This month, legislators in Kentucky, South Dakota, West Virginia have worked to pass new laws that target individuals protesting fossil fuel companies. Some environmentalists believe legislators took advantage of the fact that national attention was focused on the coronavirus, to pass controversial legislation.
“Not everybody is given the opportunity to have a voice, and I can take a small moment, a respectful moment of protest, and exercise my First Amendment rights, and stand up for my students and for vulnerable adults and for people who are not treated in the way that they should be.”
Invoking President Donald Trump’s recent executive order targeting anti-Israel sentiment on college campuses, the complaint accuses the Columbia administration of failing to address discrimination against Jewish students on its campus.
While Judge Willet had originally agreed with the majority opinion—that Mckesson could be held liable for injuries caused by a rogue protester—his new opinion reveals a rare judicial change of mind.
Earlier this year, the Fifth Circuit ruled that Mckesson could be held liable for injuries he did not immediately cause or encourage. Now, the ACLU is asking the Supreme Court in a petition to overturn the ruling or else risk a widespread chilling effect on protest.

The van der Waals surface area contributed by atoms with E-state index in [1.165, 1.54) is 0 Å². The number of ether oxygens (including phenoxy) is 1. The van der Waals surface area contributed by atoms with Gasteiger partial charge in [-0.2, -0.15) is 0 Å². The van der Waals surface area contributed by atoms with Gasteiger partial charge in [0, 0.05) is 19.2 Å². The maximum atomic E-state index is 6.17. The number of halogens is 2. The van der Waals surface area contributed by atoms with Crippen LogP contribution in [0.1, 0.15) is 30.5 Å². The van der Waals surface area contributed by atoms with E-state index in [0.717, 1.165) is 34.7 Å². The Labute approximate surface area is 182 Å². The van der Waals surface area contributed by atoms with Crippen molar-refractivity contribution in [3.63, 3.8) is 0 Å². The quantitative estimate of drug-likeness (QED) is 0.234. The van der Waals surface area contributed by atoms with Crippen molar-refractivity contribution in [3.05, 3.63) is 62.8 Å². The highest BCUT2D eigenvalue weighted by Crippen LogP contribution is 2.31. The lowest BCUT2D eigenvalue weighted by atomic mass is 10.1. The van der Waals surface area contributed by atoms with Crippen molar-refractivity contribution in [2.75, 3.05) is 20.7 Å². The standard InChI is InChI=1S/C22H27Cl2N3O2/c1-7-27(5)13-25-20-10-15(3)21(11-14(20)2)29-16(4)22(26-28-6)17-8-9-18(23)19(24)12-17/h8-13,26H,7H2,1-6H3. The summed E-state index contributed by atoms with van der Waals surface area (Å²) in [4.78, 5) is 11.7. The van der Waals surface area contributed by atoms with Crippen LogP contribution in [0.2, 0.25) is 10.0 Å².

“The issue wasn’t that the SGA email said ‘Protest Trump and you’ll be kicked out'," a student at the University of Alabama said. "The issue was that the timing was suspect, and seemed intended to have a chilling effect on students who may have been planning on booing or protesting."
A prominent Black Lives Matter activist, DeRay Mckesson, might go on trial for injuries sustained by a police officer during […]
A federal judge in Los Angeles threw out charges against three alleged white supremacists, saying that the First Amendment protected their speech. Robert Rundo, Robert Boman, and Aaron Eason, members of the Rise Above Movement (RAM), had been charged with conspiracy to commit rioting under the Anti Riot Act of 1968. The trio allegedly used the Internet to coordinate combat training, travel to protests, and attacks on protestors at three gatherings in California. District Court Judge Carmac J. Carney ruled that the federal Anti Riot Act, which was enacted during the civil rights movement and the Vietnam War, was too broad in regulating free speech.